While measuring the first impact – greater natural gas combustion – is easy, a precise understanding of the second two impacts remains elusive. The coal displacement effect depends on how coal markets around the world re-adjust, and more research is needed on this area. Also, the methane leakage rate is much debated by scientists. Overall, past researchers (McJeon et al. 2014, Newell and Raimi 2014) have concluded that fracking could either increase or decrease total greenhouse gas emissions. We show that plausible bounds on the greenhouse gas costs from shale gas for 2013 are $3 billion to $28 billion.5 At the most extreme, if methane leaks are quite high and if no coal is displaced, the climate change impacts could erase about half of the welfare gains from fracking.
On local environmental impacts, there is even more uncertainty. We direct the reader to a substantial literature cataloguing the potential impacts, including water contamination, earthquakes, road congestion, air pollution, and habitat fragmentation (useful summaries are provided in Jackson et al. 2014, Mason et al. 2014, Moore et al. 2014, and Small et al. 2014). With good estimates of the marginal cost of damages to water and air, these impacts could be properly valued and weighed against the private gains from fracking.6 The limitation, however, is that comprehensive data across time and space are not available on these impacts. Some of the data, for instance, are industry-reported. Data on other processes lack a baseline against which current conditions can be compared. Other data are snapshots of single sites at a point in time. Aggregation and extrapolation to other sites and other time periods is complicated by the fact that many of the impacts (e.g. water contamination and methane leaks) are likely to be very heterogeneous.
We find a noticeable impact of the shale gas boom on the US economy. We estimate that benefits to producers and consumers totalled $48 billion in 2013, or around one-third of 1% of GDP. Under some assumptions, the climate change impacts have been large, but they do not erase the private gains. More research on this area is still needed. Better data on the impacts to water, air, and seismic activity are also urgently needed. This lack of data means that environmental impacts cannot yet be properly valued, and policymakers are hampered in their ability to target the areas of greatest concern. Moreover, regulatory options are unlikely to be cost-effective when the monitoring of damages is incomplete.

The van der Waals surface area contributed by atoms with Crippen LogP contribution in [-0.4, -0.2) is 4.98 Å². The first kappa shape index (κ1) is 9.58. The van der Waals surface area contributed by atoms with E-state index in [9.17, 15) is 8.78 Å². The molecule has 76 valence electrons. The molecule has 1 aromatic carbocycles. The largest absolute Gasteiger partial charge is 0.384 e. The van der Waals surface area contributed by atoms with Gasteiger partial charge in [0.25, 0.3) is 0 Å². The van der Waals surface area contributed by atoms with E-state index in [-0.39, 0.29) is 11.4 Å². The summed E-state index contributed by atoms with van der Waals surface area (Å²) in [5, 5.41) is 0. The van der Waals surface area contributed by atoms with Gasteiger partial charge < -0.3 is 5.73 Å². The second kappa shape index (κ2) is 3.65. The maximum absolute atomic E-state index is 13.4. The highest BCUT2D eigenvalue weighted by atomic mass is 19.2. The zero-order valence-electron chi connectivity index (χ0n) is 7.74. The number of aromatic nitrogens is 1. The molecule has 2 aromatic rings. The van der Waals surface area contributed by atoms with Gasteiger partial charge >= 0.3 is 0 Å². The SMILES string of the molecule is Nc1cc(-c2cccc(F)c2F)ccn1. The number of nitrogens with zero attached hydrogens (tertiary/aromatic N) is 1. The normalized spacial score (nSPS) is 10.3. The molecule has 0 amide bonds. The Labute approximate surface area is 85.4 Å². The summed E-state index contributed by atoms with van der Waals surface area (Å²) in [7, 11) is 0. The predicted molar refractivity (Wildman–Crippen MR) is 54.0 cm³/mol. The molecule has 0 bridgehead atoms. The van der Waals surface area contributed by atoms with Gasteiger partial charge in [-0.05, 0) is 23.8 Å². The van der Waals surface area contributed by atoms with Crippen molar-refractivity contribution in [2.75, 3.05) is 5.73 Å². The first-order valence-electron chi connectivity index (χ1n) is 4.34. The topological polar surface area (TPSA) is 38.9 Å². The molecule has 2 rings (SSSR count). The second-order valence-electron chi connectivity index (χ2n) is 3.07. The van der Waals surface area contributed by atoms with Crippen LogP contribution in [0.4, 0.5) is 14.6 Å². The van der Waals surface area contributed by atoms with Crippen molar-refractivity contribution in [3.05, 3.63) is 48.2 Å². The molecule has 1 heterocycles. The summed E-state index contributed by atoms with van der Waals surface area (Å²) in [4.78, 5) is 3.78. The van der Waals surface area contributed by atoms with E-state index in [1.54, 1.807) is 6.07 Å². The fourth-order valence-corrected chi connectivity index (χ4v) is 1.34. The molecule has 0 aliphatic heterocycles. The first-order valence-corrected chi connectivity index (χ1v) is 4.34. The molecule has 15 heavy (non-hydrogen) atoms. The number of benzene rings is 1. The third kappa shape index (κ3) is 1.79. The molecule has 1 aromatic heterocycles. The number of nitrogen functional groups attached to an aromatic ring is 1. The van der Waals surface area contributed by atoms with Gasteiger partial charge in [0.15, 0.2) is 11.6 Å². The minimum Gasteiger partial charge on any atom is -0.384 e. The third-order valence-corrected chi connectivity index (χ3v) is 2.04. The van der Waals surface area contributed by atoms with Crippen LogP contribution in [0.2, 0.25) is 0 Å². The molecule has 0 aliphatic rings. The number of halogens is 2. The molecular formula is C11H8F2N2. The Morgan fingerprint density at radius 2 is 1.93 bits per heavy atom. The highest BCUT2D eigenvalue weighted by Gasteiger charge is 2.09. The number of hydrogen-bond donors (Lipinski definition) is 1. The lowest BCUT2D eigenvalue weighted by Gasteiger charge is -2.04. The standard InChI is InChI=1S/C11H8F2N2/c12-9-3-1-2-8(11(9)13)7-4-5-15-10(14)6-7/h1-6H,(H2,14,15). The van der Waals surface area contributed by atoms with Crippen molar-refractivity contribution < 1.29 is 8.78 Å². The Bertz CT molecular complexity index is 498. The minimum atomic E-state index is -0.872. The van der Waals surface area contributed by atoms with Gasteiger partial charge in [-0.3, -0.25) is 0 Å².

Congressional Budget Office (CBO) (2014), “The Economic and Budgetary Effects of Producing Oil and Natural Gas from Shale”.
Hausman, C, and R Kellogg (2015), “Welfare and Distributional Implications of Shale Gas”, NBER Working Paper 21115 and Brookings Panel on Economic Activity, Spring.
Jackson, R B, A Vengosh, J W Carey, R J Davies, T H Darrah, F O'Sullivan, and G Petron (2014), “The Environmental Costs and Benefits of Fracking", Annual Review of Environment and Resources 39: 327-362.
Kilian, L (2014), “The Impact of the Shale Oil Revolution on U.S. Oil and Gasoline Prices", Working Paper.
Mason, C F, L A Muehlenbachs, and S M Olmstead (2014), “The Economics of Shale Gas Development”, Annual Review of Resource Economics, forthcoming.
McJeon, H, J Edmonds, N Bauer, L Clarke, B Fisher, B P Flannery, J Hilaire, V Krey, G Marangoni, R Mi, K Riahi, H Rogner, and M Tavoni (2014), “Limited Impact on Decadal-Scale Climate Change from Increased Use of Natural Gas”, Nature 514: 482-485.
Moore, C W, B Zielinska, G Petron, and R B Jackson (2014), “Air Impacts of Increased Natural Gas Acquisition, Processing, and Use: A Critical Review”, Environmental Science and Technology 48: 8349-8359.
Newell, R G, and D Raimi (2014), “Implications of Shale Gas Development for Climate Change”, Environmental Science and Technology 48: 8360-8368.
Small, M J, P C Stern, E Bomberg, S M Christopherson, B D Goldstein, A L Israel, R B Jackson, A Krupnick, M S Mauter, J Nash, D Warner North, S M Olmstead, A Prakash, B Rabe, N Richardson, S Tierney, T Webler, G Wong-Parodi, and B Zielinska (2014), “Risks and Risk Governance in Unconventional Shale Gas”, Environmental Science and Technology 48: 8289-8297.
1 Source: EIA data.
2 Equilibrium prices are not at the intersection of domestic supply and demand, since they also account for imports and exports. See Hausman and Kellogg (2015) for details.
3 The Henry Hub price is a monthly average of the daily NYMEX spot price. The UK price is a monthly average of the daily National Balancing Point price, and it has been converted from GB pence per therm to dollars per mcf (a thousand cubic feet). Source: EIA for the Henry Hub price; Bloomberg for the UK NBP spot price; World Bank for the Japanese liquid natural gas price.
4 Source: Bloomberg.
5 These bounds are at a social cost of carbon of $40 per tonne.
6 As with the climate change impacts, there are some local benefits from fracking when coal is displaced – natural gas-fired power plants emit less than coal-fired plants.